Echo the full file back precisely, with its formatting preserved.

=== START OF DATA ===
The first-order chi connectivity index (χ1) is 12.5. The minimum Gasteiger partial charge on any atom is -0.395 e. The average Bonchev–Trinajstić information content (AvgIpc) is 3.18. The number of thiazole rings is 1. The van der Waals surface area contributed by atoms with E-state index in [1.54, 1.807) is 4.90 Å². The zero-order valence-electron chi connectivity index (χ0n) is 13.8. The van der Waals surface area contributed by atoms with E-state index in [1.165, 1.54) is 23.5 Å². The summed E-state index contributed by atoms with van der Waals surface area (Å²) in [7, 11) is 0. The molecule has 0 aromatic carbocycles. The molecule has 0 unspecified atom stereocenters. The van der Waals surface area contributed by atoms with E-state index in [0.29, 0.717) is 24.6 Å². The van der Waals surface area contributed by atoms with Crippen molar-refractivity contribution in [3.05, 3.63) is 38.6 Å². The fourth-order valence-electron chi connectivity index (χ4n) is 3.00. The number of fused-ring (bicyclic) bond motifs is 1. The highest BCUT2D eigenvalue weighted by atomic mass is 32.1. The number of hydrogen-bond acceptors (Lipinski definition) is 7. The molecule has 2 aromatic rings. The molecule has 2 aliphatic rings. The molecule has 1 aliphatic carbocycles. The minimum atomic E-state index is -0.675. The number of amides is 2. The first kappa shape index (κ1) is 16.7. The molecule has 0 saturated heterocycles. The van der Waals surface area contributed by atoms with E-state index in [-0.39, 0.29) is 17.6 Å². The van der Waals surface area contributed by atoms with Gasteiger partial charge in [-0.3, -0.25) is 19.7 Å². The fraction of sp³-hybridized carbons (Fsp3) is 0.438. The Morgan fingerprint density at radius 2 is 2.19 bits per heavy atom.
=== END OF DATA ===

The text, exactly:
The first-order chi connectivity index (χ1) is 12.5. The minimum Gasteiger partial charge on any atom is -0.395 e. The average Bonchev–Trinajstić information content (AvgIpc) is 3.18. The number of thiazole rings is 1. The van der Waals surface area contributed by atoms with E-state index in [1.54, 1.807) is 4.90 Å². The zero-order valence-electron chi connectivity index (χ0n) is 13.8. The van der Waals surface area contributed by atoms with E-state index in [1.165, 1.54) is 23.5 Å². The summed E-state index contributed by atoms with van der Waals surface area (Å²) in [7, 11) is 0. The molecule has 0 aromatic carbocycles. The molecule has 0 unspecified atom stereocenters. The van der Waals surface area contributed by atoms with E-state index in [0.29, 0.717) is 24.6 Å². The van der Waals surface area contributed by atoms with Crippen molar-refractivity contribution in [3.05, 3.63) is 38.6 Å². The fourth-order valence-electron chi connectivity index (χ4n) is 3.00. The number of fused-ring (bicyclic) bond motifs is 1. The highest BCUT2D eigenvalue weighted by atomic mass is 32.1. The number of hydrogen-bond acceptors (Lipinski definition) is 7. The molecule has 2 aromatic rings. The molecule has 2 aliphatic rings. The molecule has 1 aliphatic carbocycles. The minimum atomic E-state index is -0.675. The number of amides is 2. The first kappa shape index (κ1) is 16.7. The molecule has 0 saturated heterocycles. The van der Waals surface area contributed by atoms with E-state index in [-0.39, 0.29) is 17.6 Å². The van der Waals surface area contributed by atoms with Gasteiger partial charge in [-0.3, -0.25) is 19.7 Å². The fraction of sp³-hybridized carbons (Fsp3) is 0.438. The Morgan fingerprint density at radius 2 is 2.19 bits per heavy atom.